Practising Crime Scene Investigation: Trace and contamination in routine work

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The Crime Scene Investigator (CSI) has a distinct professional profile within the police. It is the CSI who is tasked with identifying trace at crime scenes in order to inform police investigations. Despite this significant role, little is known sociologically about the CSI’s routine work. This paper draws on ethnographic fieldwork completed at the National Policing Improvement Agency’s Forensic Centre, observation of CSIs at real crime scenes and interview data to consider the CSI’s practices surrounding trace at volume crime scenes. It foregrounds the work that take place in transforming crime scene trace into admissible evidence or objects for laboratory analysis and the processes of identifying meaningful trace, central to CSI claims of unique expertise. Yet beyond the crime scene and police environment, it is the CSI’s ability to record their adherence to prescriptive contamination avoidance procedures which is of paramount importance. This paper demonstrates the agency involved in making sense of crime scenes and the differing ways the CSI and CSI work are understood across police and courtroom environments.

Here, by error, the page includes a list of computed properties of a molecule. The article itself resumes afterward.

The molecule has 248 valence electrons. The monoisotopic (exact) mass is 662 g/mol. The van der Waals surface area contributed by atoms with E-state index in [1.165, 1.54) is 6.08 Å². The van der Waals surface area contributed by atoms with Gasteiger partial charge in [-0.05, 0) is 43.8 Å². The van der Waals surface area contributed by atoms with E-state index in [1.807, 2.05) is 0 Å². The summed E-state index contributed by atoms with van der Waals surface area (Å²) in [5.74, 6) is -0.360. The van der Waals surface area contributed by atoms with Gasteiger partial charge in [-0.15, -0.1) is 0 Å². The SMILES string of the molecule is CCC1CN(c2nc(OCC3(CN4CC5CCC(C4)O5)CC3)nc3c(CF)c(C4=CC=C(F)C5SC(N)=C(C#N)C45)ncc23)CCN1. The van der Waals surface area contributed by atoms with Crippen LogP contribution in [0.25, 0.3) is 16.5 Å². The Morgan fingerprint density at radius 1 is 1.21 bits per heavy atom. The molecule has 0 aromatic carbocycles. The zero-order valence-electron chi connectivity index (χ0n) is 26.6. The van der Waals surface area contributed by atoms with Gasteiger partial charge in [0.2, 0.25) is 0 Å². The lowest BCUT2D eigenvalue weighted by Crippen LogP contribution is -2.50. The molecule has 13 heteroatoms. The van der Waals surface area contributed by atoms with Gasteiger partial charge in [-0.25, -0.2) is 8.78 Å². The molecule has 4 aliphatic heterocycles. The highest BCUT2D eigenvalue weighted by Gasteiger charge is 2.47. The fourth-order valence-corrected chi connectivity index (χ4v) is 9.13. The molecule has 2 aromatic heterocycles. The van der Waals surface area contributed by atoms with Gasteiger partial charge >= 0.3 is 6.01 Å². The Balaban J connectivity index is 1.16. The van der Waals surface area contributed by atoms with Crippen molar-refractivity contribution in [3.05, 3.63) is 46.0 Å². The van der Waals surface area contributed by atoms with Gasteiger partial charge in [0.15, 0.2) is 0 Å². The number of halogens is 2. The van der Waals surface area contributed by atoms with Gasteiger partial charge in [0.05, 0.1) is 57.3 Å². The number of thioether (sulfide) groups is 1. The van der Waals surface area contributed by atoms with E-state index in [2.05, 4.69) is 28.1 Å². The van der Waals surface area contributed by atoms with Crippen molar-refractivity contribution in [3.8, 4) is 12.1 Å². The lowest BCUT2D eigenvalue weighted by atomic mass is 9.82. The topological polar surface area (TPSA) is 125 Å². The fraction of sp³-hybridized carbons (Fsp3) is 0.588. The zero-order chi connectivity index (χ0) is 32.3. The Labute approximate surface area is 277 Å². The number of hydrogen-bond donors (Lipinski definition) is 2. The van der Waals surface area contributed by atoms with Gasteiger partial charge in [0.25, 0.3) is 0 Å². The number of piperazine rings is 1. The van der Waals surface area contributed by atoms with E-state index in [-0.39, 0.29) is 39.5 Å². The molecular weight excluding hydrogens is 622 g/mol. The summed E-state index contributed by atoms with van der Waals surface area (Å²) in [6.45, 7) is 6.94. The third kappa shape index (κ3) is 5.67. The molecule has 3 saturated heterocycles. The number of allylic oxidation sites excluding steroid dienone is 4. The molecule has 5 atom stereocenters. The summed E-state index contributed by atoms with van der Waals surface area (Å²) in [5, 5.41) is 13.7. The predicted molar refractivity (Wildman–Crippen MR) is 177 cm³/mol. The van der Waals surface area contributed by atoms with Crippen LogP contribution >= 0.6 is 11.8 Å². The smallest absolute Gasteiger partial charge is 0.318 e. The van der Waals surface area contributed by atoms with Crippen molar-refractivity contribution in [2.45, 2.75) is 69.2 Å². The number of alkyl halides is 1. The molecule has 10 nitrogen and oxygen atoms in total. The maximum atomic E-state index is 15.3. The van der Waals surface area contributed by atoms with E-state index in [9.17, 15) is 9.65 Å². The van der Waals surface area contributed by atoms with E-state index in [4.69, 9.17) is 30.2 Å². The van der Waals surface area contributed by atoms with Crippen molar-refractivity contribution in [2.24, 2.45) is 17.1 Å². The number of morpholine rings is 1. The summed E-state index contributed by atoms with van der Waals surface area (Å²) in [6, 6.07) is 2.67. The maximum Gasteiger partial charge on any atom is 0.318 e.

Original languageEnglish
Pages (from-to)443-458
Number of pages16
Issue number4
Publication statusPublished - 2014


  • contact trace material
  • contamination
  • crime scene investigation
  • forensic practice
  • sociology
  • qualitative research methods


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